Loud Women Volume One by Various Artists

Release date: March 18, 2017
Label: Self-Released

There has been a lot of talk over the last few years about the imbalance of Festival lineups where female musicians are almost noticeable by their absence and unless you’re a particularly unaware straight white male it’s obvious-as the Guerilla Girls and others have repeatedly pointed out-that western society/culture/art is shaped by sexist, racist, heteronormative attitudes. Enter Loud Women, a DIY collective that started in late 2015 to champion women in music primarily through putting on gigs around London. Last September they hosted the first Loud Women Festival at T. Chances, I went down because Petrol Girls were playing and expected my usual Fest experience, you know, a couple of other bands that are really good and loads of bands that are fine but not really your thing. I was completely wrong! This was wall to wall quality punk/garage/rock, with a smattering of acoustic sets.

So, 2017 and along with the gigs and another Fest later in the year Loud Women have come up with a compilation album, LOUD WOMEN Volume One, twenty one tracks by female fronted bands and female musicians. The predominant style is punkish which reflects LW’s ethos and makes for an exciting, energetic aural experience.

Now the tricky bit, how do you review 21 tracks without skimming over them or boring people who can’t actually hear what they are reading about…OK, I will pick out my particular favourites which will in no way imply that these tracks are actually better than the rest and in fact when you buy this excellent album you’ll wonder how I missed out…(insert your favourite).

Oddly three of the first four tracks are by bands I know and like already, ‘DIY’ by Dream Nails is catchy pop punk (positive) about female capability and personal development, Petrol Girls track ‘Touch Me Again’ is melodic hardcore dealing with sexual harassment and assault, ‘Audrey’ by DOLLS is psych garage about something (possibly) vaguely dark. All three tracks are excellent along with Bratakus’ ‘Pollution Evolution’ which is catchy, raw immediate garage punk. The Empty Page is a change of tack into quality 90s type alt/indie rock and it’s excellent; lyrically incisive and intelligent.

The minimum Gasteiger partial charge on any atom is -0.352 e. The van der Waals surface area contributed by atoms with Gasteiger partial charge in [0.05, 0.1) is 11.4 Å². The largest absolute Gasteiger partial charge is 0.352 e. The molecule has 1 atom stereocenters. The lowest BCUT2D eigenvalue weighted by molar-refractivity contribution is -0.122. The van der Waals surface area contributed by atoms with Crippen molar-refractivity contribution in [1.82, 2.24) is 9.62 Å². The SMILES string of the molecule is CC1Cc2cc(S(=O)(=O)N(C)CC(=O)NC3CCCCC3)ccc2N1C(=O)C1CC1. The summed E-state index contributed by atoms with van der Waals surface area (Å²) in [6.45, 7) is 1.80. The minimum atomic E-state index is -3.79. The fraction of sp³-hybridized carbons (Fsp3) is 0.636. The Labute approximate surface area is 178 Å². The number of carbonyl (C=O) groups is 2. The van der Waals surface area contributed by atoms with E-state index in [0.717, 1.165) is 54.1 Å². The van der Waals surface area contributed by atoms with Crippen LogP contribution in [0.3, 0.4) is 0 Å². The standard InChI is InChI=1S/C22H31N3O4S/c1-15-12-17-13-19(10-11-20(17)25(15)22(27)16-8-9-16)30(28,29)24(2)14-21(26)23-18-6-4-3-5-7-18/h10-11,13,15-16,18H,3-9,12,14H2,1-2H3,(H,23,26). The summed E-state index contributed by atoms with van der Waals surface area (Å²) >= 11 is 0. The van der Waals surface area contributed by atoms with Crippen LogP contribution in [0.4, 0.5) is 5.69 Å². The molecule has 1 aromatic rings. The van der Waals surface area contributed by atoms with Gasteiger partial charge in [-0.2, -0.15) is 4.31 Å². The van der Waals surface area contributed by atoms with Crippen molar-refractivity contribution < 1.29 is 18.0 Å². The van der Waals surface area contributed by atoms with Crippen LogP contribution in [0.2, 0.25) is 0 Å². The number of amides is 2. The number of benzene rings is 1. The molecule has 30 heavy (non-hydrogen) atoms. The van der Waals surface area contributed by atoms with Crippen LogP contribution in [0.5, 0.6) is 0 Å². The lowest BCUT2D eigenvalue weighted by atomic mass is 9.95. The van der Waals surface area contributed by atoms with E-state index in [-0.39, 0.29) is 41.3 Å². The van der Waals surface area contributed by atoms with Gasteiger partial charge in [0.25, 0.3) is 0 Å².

Yeah I know that is all of the first five tracks listed as highlights but whoever decided on the track ordering got it off to a very good start!

‘Poor Liam’ by The Ethical Debating Society is good Undertones style punk, next up is Gladiators Are You Ready, drastic tempo changes around a great riff-sounds like it’s held together with sellotape and chewing gum, I like it. Next up is ‘Out Of My System’ by Deux Furieuses which strangely reminded me at times of The Foo Fighters but despite that is really very good. Fight Rosa Fight; great pissed off punk-they were great at LW Fest and this track does them justice.

GUTTFULL, Little Fists, The Potentials are all good, the first includes sax, always a plus. The Nervous Twitch track ‘Something Wrong With Me’ stands out with a catchy 60s garage vocal/keyboard thing going on, but the next track that really does it for me is IDestroy’s epic rock, this is air guitar music at its best!

Where are we up to? Track 15. Madame So, ‘Black Is Beautiful’, this is really very good indeed! Multi layered pop rock, great languid vocals, chiming guitar, inventive, captivating.
Fightmilk, Bugeye, Argonaut are again all good indie/punk with some insightful, intelligent lyrics, they’re followed by The Wimmins’ Institutes’ ‘Nando’s’, which reminded me of ‘Toast’ by Streetband for some (unknown) reason, but much, much better!

The penultimate track is ‘Riot’ by Lilith Ai, I caught her live last year and this song is as good as I remembered it being.

Last up is a spoken word track ‘Real Rape’ by Janine Booth which explores the issues also confronted by War on Women in ‘Say It’, the contradictory, excusing, victim blaming attitudes held by parts of society towards rape.

Dream Nails, Bratakus, Petrol Girls, DOLLS, The Empty Page, IDestroy, Madame So…21 tracks that are varied, intelligent, feminist. Every track on this album is at least good and evidence that grassroots rock is in a very healthy state. If you read ‘Girls To The Front’ by Sara Marcus and wondered what happened subsequently or just like garage and punk do yourself a favour and get this.   

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